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Friction Brake Problems

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>>   My Harrisville loom has a friction brake which isn't working.  I have a doubleweave blanket half-done on the loom, and the brake won't hold when I beat.  So I'm stuck in the middle of this project and can't figure out what to do; if anybody has some suggestions that would be great.  I've tried changing the spring, but it hasn't seemed to help any.  Thanks for any help - this is really frustrating!

Codey
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  I believe I had the same problem with a Leclerc loom (it was a tapestry loom and required massive tension, which never held).  The solution is simple. Take a small piece of sandpaper, fold it so you have sandpaper on both sides, and stick it under one loop of the brake that goes around the beam. Just that little bit of sandpaper will prevent the brake from slipping.

Claudia Chase
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Thank you Claudia, I tried the sandpaper and am weaving happily again with enough tension on the loom.  Thank you so much!

Codey
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  I was having similar problems with the brake on my LeClerc Colonial. Diane Mortensen gave the invaluable advice to replace the flat metal *ribbon* with steel cable.  This was the perfect fix. If the flat metal has any tiny bends anywhere it doesn't release or hold properly. By changing to the flexible wire cable the brake releases evenly and holds snugly. On one beam I used a length of left over cable that had a plastic coating and it worked just as well as the uncoated length I used on the second beam.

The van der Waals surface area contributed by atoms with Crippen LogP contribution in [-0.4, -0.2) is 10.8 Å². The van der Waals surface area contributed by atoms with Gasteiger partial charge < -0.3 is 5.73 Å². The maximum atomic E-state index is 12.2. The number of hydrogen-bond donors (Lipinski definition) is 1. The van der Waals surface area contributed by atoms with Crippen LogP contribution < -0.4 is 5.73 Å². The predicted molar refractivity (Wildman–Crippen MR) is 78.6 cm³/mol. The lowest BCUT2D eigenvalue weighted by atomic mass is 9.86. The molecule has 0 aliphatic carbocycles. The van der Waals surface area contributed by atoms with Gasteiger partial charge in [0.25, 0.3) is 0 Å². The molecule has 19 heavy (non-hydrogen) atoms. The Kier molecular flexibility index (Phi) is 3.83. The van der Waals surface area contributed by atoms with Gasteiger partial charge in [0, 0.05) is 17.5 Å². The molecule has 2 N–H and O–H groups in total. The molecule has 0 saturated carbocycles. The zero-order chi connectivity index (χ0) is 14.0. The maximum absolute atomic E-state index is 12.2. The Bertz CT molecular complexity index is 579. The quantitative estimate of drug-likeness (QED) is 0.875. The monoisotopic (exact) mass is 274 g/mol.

This was easy to change over on my own and when the brake was released I had perfect control over the amount released unlike before when I often had to get up from the bench and wind the excess amount of warp released back onto
the back beam.

Darlene Mulholland
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  Continued slippage, following the replacement of and correct assembly of the Flat Brake Circle and Spring, would indicate the Drum may have been worn smooth from heavy use or years of service. In order for the Brake to work effectively the Flat Brake Circle must have gripping points when engaged with the Drum. To correct this the Brake Circle is removed and the face of the Drum is scored (rouphed up) useing a coarse File. Score the Drum all the way around and reassemble the system. Essentially, when placeing a piece of Sand Paper between the Brake Circle and Drum the same result is realized but the effectiveness is usually short lived(Sand Paper wears out quickly and needs to be secured to stay positioned).

Thomas Beaudet
http://www.oocities.com/rugtalk
(...this is really frustrating!)
(In order for the Brake to work effectively the Flat Brake Circle must have gripping points...)
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